Please translate this tactful statement for me........don't hold back

(31 Posts)
goonIcantakeit Fri 12-Jul-13 17:28:19

"Ds2 loves to voice his opinion and share his news with others. he is beginning to listen with a little more patience to what others say".

pre-emptive blush emoticon......
This is his year 2 report.

Cat98 Sat 13-Jul-13 18:39:05

Haha - similar comment in ds's report under 'personal and social development' (reception) : 'he is able to now support others in their learning, which has given him opportunities to develop leadership skills'.
In other words - talks over everyone and tells them they're wrong, but getting better smile

goonIcantakeit Sat 13-Jul-13 10:41:43

LOL good to see the funny side.

He said today "I'm popular in this house but not outside it".

At the moment, so long as his big brother and family like him, he's happy.

Do I still chill?
History - he had bad delays when younger and is close to the ASD border. But last year he was getting "below national average" for literacy and now he is above it including understanding texts (yeah!).

Do I chill or intervene? I meet lads who've got A* for A-level but no-one in their university dorm speaks to them unless they want something...... Don't want that for DS2.

Secretswitch Fri 12-Jul-13 22:04:08

My little miss had this written on her report " LittleSecret was very active today. We had to remind her a few times that running feet are only to be used outdoors." I took this to mean " your dd is a wild beast who ran amuck all day"

Shootingstar79 Fri 12-Jul-13 21:58:51

Wouldn't worry at all at this stage. Ask his y3 teacher next term if it is still an issue/target and take your lead from her response.

amothersplaceisinthewrong Fri 12-Jul-13 21:05:45

Sounds like a typical boy OP smile

Utterly normal, the skills will come with maturity. NO need to see a teacher about it - that is taking it far too seriously.

Lizzylou Fri 12-Jul-13 21:04:11

mybokd? my old. Bloody tablets.

Lizzylou Fri 12-Jul-13 21:03:42

gad mych? got much.

Lizzylou Fri 12-Jul-13 21:03:08

Goon, my yr2 ds2 gad mych the same. An improvement here at least!
Head also said he was a "delightful boy" which I am clinging onto concentrating on.
Ds1 also got chatty mentioned in an otherwise good report.
Same as mybokd reports basically grin

JewelFairies Fri 12-Jul-13 20:53:10

Wafflenose My dd had the 'creative' etc as well and I read that as 'away with the fairies' grin

JewelFairies Fri 12-Jul-13 20:51:29

My dd's reception report said 'x has a strong sense of self'
I read it as 'stubborn as a mule' grin

Tee-hee grin

DD's Yr1 report gave "learning to respect other people's opinions" as a target. They seem to have cracked it though as her Yr2 report today says she has "made progress in seeing things from other people's points of view".

She still tells her big brothers they are wrong at every opportunity though.

Bollocks, didn't realise only half my comment had posted hmm blush

A comment in PFB's report saying he has very good grasp on rules and takes care to obey them ... and make sure everyone else does too. In other words, pedantic bossyboots and telltale.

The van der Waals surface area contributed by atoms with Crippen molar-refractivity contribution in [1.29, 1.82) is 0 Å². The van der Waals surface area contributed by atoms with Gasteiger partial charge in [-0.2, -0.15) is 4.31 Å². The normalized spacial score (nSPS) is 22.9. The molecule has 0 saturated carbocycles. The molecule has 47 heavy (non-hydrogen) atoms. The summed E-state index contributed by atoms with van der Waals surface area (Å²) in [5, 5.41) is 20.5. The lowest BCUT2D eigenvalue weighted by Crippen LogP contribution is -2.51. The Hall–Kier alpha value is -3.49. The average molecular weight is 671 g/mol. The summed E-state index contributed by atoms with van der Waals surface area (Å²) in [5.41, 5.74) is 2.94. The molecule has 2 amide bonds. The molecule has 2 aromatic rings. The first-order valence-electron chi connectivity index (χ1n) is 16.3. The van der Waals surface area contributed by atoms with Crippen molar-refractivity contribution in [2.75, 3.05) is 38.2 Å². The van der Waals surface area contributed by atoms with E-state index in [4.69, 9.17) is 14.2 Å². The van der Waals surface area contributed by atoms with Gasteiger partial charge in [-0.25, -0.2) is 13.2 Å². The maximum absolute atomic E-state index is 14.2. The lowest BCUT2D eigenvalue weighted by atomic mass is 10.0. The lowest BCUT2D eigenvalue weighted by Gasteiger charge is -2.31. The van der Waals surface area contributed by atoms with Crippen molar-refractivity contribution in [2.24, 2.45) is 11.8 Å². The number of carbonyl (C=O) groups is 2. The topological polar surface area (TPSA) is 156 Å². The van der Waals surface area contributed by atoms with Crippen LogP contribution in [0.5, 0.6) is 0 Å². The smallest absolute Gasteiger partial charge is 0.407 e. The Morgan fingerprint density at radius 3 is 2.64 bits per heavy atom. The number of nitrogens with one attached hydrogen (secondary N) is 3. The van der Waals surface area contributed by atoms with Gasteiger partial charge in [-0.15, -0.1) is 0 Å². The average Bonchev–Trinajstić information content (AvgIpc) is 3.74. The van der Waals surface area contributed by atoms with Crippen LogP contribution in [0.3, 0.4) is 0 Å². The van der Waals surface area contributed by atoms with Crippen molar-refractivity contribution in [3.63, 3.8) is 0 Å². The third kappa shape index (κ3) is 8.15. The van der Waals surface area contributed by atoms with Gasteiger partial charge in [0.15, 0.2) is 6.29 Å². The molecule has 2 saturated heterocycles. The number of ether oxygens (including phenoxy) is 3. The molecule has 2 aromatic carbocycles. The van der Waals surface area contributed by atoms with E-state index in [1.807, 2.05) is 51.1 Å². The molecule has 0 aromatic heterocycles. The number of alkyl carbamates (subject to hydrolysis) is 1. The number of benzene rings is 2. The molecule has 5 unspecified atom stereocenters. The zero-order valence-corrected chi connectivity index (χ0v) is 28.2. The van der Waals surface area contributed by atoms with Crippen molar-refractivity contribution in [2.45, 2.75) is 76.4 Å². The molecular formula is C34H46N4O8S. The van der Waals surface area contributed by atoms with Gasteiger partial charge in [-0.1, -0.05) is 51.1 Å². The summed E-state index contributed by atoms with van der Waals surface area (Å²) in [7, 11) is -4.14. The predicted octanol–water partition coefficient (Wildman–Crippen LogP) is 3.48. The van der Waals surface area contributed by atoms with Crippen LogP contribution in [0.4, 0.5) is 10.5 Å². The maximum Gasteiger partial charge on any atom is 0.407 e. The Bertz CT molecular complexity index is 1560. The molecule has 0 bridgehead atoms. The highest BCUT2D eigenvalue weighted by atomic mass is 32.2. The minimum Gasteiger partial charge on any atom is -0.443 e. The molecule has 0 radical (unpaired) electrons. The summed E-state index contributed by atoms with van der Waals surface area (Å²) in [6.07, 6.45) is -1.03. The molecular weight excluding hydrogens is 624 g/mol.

Wafflenose Fri 12-Jul-13 20:14:41

Loud, but getting better.

My DD2 (Reception) got lots of "incredibly creative", "imaginative", "artistic" etc... ie "lives on a different planet"!

Chocotrekkie Fri 12-Jul-13 20:07:40

Parents night she was described as "fire-y". Think it's code for stroppy madam.

BeQuicksieorBeDead Fri 12-Jul-13 20:03:59

At Year 2 this is very common with confident, clever children. Thay have learnt that they have usually got something 'better' to say than others, so might not listen to everyone, or just want everyone to listen to them giving what they perceive to be the 'right' answer. Later on they realise that this is a) not very tactful b) not very fair and c) means you miss out on interesting insights from other children, in your intellectual league or not.

Your teacher has put that well, I would give them extra wine next week!

FrauMoose Fri 12-Jul-13 20:02:36

I imagine if you want to work on the issues, there'll be plenty of opportunities for you to do this at home. I don't think learning to listen in classroom situations comes instinctively to small talkative children, but the teacher sounds happy that things are moving in the right direction.

Essentially I'd chill.

LOL.

We got "has a very good

goonIcantakeit Fri 12-Jul-13 19:46:28

liking the "getting better" bit......

MayTheOddsBeEverInYourFavour Fri 12-Jul-13 18:32:22

Yep what trills said smile

One of mine got 'had a strong sense of right and wrong' aka bossy little madam who nags everyone and thinks she know best grin

tutington Fri 12-Jul-13 18:24:54

ps. Reception child smile

tutington Fri 12-Jul-13 18:24:22

Our teacher was a bit more clear smile This was the only negative of the report:

'She does, occasionally, need reminding to stop talking and listen on the carpet'.

OddBoots Fri 12-Jul-13 18:19:48

If he is Y2 then you could show him the report and gently talk about what it means, you could do it in a positive way as he is showing improvement.

Ferguson Fri 12-Jul-13 18:13:16

Agree with others, but hardly any need to discuss with him - if he has siblings, or friends rounds, just praise him when he does the CORRECT thing.

It's better too chatty than be totally silent, which some children are!

Hopefully his 'chat' is correct and relevant?

BeyonceCastle Fri 12-Jul-13 18:04:12

What Trills said. grin
But he is only year two.
The teacher who wrote that needs flowers for her diplomacy though.

AuntieStella Fri 12-Jul-13 17:48:16

I think it means "used to jabber non-stop, but is learning to take turns".

One of my DC was rather like this. It's OK at this age, as long as they have started to let others get a word in edge ways. It's not an area that was even remarked on by end year 4.

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